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  COME VEDERE L'ARCHITETTURA CONTEMPORANEA HOW TO SEE CONTEMPORARY ARCHITECTURE
COME VEDERE L'ARCHITETTURA CONTEMPORANEA HOW TO SEE CONTEMPORARY ARCHITECTURE
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EXHIBITIONS AND EVENTS
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2006 - 2009
Ando Tadao  
Italy [Italia] Venice [Venezia]
Punta della Dogana, Tadao Ando, Venezia, Italy, Giudecca, Palazzo Grassi, DubrovnikTadao Ando. Venice. Punta della Dogana, Dubrovnik (Croatia), Hotel Excelsior, 16 / 18 march 2018
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An Eames Celebration, Weil-am-Rhein (Germany), Campus Vitra, 30 september 2017 / 25 february 2018
An Eames Celebration, Weil-am-Rhein (Germany), Campus Vitra, 30 september 2017 / 25 february 2018
Nanda Vigo, Arch/arcology, Roma, MAXXI Museo nazionale delle arti del XXI secolo, 2 / 25 february 2018

When Alcantara and MAXXI invited me to participate in the “Studio visit” project, the section of the museum’s archive that I first focussed my attention on was the vast collection of works by Aldo Rossi, a man who was also more poet than architect. I also found Maurizio Sacripanti’s work interesting, especially his project for the Italian Pavilion at Expo '70 in Osaka. But, once I had read the material about architect Paolo Soleri, it was obvious that his “discourse” would have to be widely referenced. And I’m not talking about the city of Arcosanti, constructed by hand by his architecture students, as much as I’m talking about his imaginative projects for the architectures of the future.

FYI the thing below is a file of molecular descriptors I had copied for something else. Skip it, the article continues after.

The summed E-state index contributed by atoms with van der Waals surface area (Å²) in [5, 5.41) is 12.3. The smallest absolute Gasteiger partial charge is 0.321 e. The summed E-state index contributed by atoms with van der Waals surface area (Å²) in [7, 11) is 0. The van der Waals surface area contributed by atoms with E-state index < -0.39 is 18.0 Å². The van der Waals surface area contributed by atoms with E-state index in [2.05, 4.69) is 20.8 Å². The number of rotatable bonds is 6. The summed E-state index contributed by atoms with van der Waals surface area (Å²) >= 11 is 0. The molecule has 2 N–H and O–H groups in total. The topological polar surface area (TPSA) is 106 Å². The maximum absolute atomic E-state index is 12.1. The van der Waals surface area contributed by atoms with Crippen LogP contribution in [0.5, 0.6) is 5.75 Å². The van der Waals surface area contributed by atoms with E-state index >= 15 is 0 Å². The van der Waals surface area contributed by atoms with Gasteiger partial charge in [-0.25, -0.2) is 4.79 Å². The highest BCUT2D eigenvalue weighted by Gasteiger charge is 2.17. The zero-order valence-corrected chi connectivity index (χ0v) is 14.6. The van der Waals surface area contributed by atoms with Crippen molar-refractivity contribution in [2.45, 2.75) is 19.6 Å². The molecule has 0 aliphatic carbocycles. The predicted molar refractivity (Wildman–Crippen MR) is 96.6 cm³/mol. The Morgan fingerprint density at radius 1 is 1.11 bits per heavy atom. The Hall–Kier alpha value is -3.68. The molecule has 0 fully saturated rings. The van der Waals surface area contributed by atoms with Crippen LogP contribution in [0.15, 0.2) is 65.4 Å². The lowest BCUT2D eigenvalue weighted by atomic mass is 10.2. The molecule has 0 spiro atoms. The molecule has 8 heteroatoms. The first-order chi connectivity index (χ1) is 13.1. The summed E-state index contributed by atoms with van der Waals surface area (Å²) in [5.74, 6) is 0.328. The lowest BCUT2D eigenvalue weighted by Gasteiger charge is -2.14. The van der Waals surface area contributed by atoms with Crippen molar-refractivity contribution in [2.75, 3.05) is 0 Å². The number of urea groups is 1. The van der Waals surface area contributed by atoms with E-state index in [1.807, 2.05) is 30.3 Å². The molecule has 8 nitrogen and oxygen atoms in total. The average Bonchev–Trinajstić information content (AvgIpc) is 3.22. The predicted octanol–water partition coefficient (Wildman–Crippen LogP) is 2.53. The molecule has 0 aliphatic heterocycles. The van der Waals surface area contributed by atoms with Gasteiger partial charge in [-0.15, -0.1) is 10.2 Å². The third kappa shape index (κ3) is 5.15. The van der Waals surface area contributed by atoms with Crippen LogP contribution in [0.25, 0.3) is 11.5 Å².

Stellar poetry for cosmic spaces at zero gravity. I don’t know what “prudery” drives everyone else to try and avoid the question, but I myself am convinced that it is this that will be the architecture of the future - always assuming that our “blue” planet can regenerate itself from the indiscriminate use of materials and the excessive exploitation to which we have lovelessly subjected it.

Since I was a little girl, reading Flash Gordon, I have dreamt of living in the cities of the planet Mongo, suspended in antigravity between the sky and the ground, and rediscovering, re-reading architect Paolo Soleri’s projects, like those that took up an extraordinary nine metres in the Archive, really piqued my interest and gave me real pleasure; even more so because they’re projects that you can only see on paper, never built.

All of this “triggered” a desire to develop them in 3D: in the centre of the room, a three-dimensional sculpture represents a design/project from the ‘60s, “Single Cantilever bridge”, now in the archives of the Soleri Foundation; while three open walls meet the viewer head on and show the 3D development of some designs/projects, always shown only as plans, standing out on black and stellar backgrounds.

I was able to realise this “dream” with the help of a precious and ductile material called Alcantara, which allowed me to create risky solutions in a soft and continuous style.

The title “Arch/Arcology” is a play on the development of Arcosanti’s architecture and its projects, and on an idea of the archaeology of the current architectures of the "city".

As a soundtrack I have chosen a selection of songs by Franco Battiato, perfectly “pitched” for Soleri’s work.

Nanda Vigo
The Groundscape Experience, Berlin, Aedes Architecture Forum, 27 january / 8 march 2018
There is a Planet, Milano, Triennale Design Museum, Galleria della Architettura, 15 september 2017 / 11 march 2018
Ettore Sottsass. Oltre il design, Parma (Italy), CSAC - Centro Studi e Archivio della Comunicazione, Abbazia di Valserena, 18 november 2017 / 8 april 2018